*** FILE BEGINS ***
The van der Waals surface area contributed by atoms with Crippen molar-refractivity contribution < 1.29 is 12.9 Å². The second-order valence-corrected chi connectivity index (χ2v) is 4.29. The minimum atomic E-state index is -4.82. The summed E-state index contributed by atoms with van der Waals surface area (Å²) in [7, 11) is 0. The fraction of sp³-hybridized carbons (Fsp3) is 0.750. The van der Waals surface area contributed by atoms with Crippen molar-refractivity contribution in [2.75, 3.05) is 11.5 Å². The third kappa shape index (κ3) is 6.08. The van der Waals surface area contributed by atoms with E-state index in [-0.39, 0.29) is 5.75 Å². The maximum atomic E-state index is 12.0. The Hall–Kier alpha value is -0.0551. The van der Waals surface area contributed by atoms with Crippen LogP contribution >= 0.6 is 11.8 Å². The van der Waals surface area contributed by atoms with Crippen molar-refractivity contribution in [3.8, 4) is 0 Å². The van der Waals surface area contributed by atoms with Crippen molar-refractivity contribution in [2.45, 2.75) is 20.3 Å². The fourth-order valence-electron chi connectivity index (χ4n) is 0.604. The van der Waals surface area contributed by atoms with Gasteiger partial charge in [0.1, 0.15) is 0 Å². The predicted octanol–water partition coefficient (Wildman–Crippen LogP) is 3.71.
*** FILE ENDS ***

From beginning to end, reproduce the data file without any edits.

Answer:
The van der Waals surface area contributed by atoms with Crippen molar-refractivity contribution < 1.29 is 12.9 Å². The second-order valence-corrected chi connectivity index (χ2v) is 4.29. The minimum atomic E-state index is -4.82. The summed E-state index contributed by atoms with van der Waals surface area (Å²) in [7, 11) is 0. The fraction of sp³-hybridized carbons (Fsp3) is 0.750. The van der Waals surface area contributed by atoms with Crippen molar-refractivity contribution in [2.75, 3.05) is 11.5 Å². The third kappa shape index (κ3) is 6.08. The van der Waals surface area contributed by atoms with E-state index in [-0.39, 0.29) is 5.75 Å². The maximum atomic E-state index is 12.0. The Hall–Kier alpha value is -0.0551. The van der Waals surface area contributed by atoms with Crippen LogP contribution >= 0.6 is 11.8 Å². The van der Waals surface area contributed by atoms with Crippen molar-refractivity contribution in [3.8, 4) is 0 Å². The van der Waals surface area contributed by atoms with Crippen molar-refractivity contribution in [2.45, 2.75) is 20.3 Å². The fourth-order valence-electron chi connectivity index (χ4n) is 0.604. The van der Waals surface area contributed by atoms with Gasteiger partial charge in [0.1, 0.15) is 0 Å². The predicted octanol–water partition coefficient (Wildman–Crippen LogP) is 3.71.